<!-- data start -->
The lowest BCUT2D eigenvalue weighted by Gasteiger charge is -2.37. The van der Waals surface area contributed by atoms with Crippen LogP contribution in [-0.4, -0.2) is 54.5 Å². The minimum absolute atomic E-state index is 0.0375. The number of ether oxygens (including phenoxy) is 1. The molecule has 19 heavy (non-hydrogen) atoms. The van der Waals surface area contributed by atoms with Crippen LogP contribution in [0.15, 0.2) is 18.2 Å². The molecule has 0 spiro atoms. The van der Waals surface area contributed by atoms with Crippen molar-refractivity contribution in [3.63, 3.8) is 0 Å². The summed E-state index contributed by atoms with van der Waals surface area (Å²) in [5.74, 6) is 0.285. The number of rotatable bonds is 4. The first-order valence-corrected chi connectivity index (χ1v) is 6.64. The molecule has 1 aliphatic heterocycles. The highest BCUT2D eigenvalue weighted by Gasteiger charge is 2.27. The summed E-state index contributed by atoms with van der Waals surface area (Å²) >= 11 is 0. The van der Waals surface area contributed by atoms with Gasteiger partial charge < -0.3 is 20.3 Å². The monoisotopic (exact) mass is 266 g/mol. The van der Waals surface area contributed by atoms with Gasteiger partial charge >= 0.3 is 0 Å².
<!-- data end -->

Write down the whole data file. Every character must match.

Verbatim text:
The lowest BCUT2D eigenvalue weighted by Gasteiger charge is -2.37. The van der Waals surface area contributed by atoms with Crippen LogP contribution in [-0.4, -0.2) is 54.5 Å². The minimum absolute atomic E-state index is 0.0375. The number of ether oxygens (including phenoxy) is 1. The molecule has 19 heavy (non-hydrogen) atoms. The van der Waals surface area contributed by atoms with Crippen LogP contribution in [0.15, 0.2) is 18.2 Å². The molecule has 0 spiro atoms. The van der Waals surface area contributed by atoms with Crippen molar-refractivity contribution in [3.63, 3.8) is 0 Å². The summed E-state index contributed by atoms with van der Waals surface area (Å²) in [5.74, 6) is 0.285. The number of rotatable bonds is 4. The first-order valence-corrected chi connectivity index (χ1v) is 6.64. The molecule has 1 aliphatic heterocycles. The highest BCUT2D eigenvalue weighted by Gasteiger charge is 2.27. The summed E-state index contributed by atoms with van der Waals surface area (Å²) >= 11 is 0. The van der Waals surface area contributed by atoms with Gasteiger partial charge < -0.3 is 20.3 Å². The monoisotopic (exact) mass is 266 g/mol. The van der Waals surface area contributed by atoms with Gasteiger partial charge >= 0.3 is 0 Å².